FIG. 28 is a block diagram showing an example of a nonlinear demodulator. This demodulator is used when the timing of interfering signals does not coincide with that of the desired signal: in other words, it is used in asynchronous conditions. Although its configuration is basically equivalent to that of the embodiment shown in FIG. 14, the decision method implemented by the maximum likelihood sequence estimator 130 differs from that of the maximum likelihood sequence estimator 138 shown in FIG. 14. Namely, when chips of different channels constituting an interference source hit against a given symbol, the maximum likelihood estimation carried out by this maximum likelihood sequence estimator 130 switches its channel impulse response estimate according to the positions of these chips.

FIG. 29 shows the signals when there is perfect synchronization between the base stations in transmission to the mobile stations. FIG. 30 shows the signals when synchronization is imperfect. For the sake of simplicity, it will be assumed here that K=2 and that there is just one interfering station. The hopping frequencies are f1 and f2, and hopping channel groups #1 to #4 are multiplexed as previously described. The desired signal is contained in the hopping channel group #1.

As shown in FIG. 29, when synchronization between the base stations is perfect, hopping channel group #3 hits hopping channel group #1. Hopping channel group #3 may therefore be assumed to be the interferer. In an asynchronous situation, however, as shown in FIG. 30, part of hopping channel group #3 and part of hopping channel group #4 both hit hopping channel group #1. Suppose that, due to the asynchronous conditions, the proportion of hopping channel group #4 which hits has become larger than the proportion of hopping channel group #3 which hits. Under these circumstances, if a nonlinear demodulator of the sort shown in FIG. 14 is used to form replicas by estimating channel impulse response using, on the assumption of perfect synchronization, the training signal of hopping channel group #3, the channel impulse response estimate will be unsatisfactory and hence interference cancellation will deteriorate. Degradation of reception characteristics can therefore be anticipated.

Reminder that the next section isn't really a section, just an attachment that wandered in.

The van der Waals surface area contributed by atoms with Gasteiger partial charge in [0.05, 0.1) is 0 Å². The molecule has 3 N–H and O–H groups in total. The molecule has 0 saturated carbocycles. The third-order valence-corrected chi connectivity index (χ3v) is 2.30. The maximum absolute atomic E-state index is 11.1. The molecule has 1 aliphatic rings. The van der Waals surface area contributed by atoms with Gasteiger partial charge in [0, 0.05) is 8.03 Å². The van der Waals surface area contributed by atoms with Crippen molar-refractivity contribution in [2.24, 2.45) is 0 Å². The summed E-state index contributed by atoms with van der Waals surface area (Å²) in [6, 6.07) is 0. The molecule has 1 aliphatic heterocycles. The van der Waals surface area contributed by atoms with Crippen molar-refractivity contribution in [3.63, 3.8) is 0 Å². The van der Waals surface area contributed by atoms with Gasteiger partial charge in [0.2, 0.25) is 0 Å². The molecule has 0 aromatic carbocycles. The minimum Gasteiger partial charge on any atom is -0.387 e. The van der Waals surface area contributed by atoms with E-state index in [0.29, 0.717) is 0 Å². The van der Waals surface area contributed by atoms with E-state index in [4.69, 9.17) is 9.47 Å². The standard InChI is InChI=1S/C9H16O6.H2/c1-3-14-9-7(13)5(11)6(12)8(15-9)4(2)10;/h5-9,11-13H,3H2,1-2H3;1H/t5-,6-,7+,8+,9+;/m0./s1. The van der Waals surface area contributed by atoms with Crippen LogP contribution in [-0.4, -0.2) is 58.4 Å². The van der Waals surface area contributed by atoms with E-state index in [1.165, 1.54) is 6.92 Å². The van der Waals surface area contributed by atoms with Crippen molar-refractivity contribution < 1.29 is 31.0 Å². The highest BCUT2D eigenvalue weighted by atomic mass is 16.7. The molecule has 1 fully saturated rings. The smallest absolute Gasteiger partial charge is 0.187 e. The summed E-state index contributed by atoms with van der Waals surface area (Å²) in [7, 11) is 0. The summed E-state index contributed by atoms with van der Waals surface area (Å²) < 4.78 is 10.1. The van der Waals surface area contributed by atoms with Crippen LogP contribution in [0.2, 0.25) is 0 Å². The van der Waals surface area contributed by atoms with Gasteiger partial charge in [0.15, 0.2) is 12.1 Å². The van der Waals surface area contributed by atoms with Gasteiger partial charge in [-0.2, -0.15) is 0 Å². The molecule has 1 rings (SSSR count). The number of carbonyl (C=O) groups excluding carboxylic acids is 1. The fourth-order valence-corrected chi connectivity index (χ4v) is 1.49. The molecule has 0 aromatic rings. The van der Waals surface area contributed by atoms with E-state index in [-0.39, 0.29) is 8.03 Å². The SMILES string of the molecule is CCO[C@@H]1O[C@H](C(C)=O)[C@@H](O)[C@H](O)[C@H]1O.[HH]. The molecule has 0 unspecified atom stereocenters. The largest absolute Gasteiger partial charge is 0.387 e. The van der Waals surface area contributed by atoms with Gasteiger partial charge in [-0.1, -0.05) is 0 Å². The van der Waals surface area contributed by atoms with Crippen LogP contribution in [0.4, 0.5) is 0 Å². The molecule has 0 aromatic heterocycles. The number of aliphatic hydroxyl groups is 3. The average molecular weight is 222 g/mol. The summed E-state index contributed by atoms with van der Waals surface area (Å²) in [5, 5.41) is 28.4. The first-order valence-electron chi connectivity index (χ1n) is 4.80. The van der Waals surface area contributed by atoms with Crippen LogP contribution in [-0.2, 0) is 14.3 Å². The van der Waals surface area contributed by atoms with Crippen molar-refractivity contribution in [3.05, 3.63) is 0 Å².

Accordingly, in this embodiment, reception characteristics are improved by changing over the training signal used for estimating the channel impulse response of the interfering signal, this changeover being carried out in accordance with the proportions with which the hopping channel groups hit. For example, in a case such as that shown in FIG. 30, because the proportion of hopping channel group #3 which hits is the larger, channel impulse response estimation is carried out using the training signal of hopping channel group #3. On the other hand, if the proportion of #4 which hits exceed the proportion of #3 which hits, it is the training signal of #4 that is used. A decision regarding the hitting proportion may be performed as follows. The channel impulse response is estimated in the demodulator using the training signals of both #3 and #4 hopping channel groups, and the squares of the estimation errors obtained from the received signal and the replica formed in the receiver are compared in the training interval. The hopping channel giving the smaller error is judged to be the one with a greater hitting proportion.

However, if the training signal is changed over in accordance with the hit proportion, since two hopping channel groups will hit roughly the same in the vicinity of a hit proportion of 0.5, no matter which training signal is used, reception characteristics will be inferior to those obtained under perfect synchronization conditions.

Accordingly, in order to maintain good reception characteristics irrespective of the hit proportion, interference may be cancelled using a replica formed by combining the hitting interferers in accordance with their hit proportions. For example, under the conditions depicted in FIG. 30, coded chip signals would be formed by multiplying the signals of hopping channel groups #3 and #4 by the proportions with which these groups hit hopping channel group #1. A combined replica in which fluctuations in the transmission path of the interferer have been taken into account is then formed. In this case, although the increased number of symbol candidate patterns means that the computational load is higher than that with perfect synchronization, a fairly exact replica of the hitting interfering signals can be formed. Reception characteristics on a par with those obtained with perfect synchronization can therefore be achieved even in asynchronous conditions.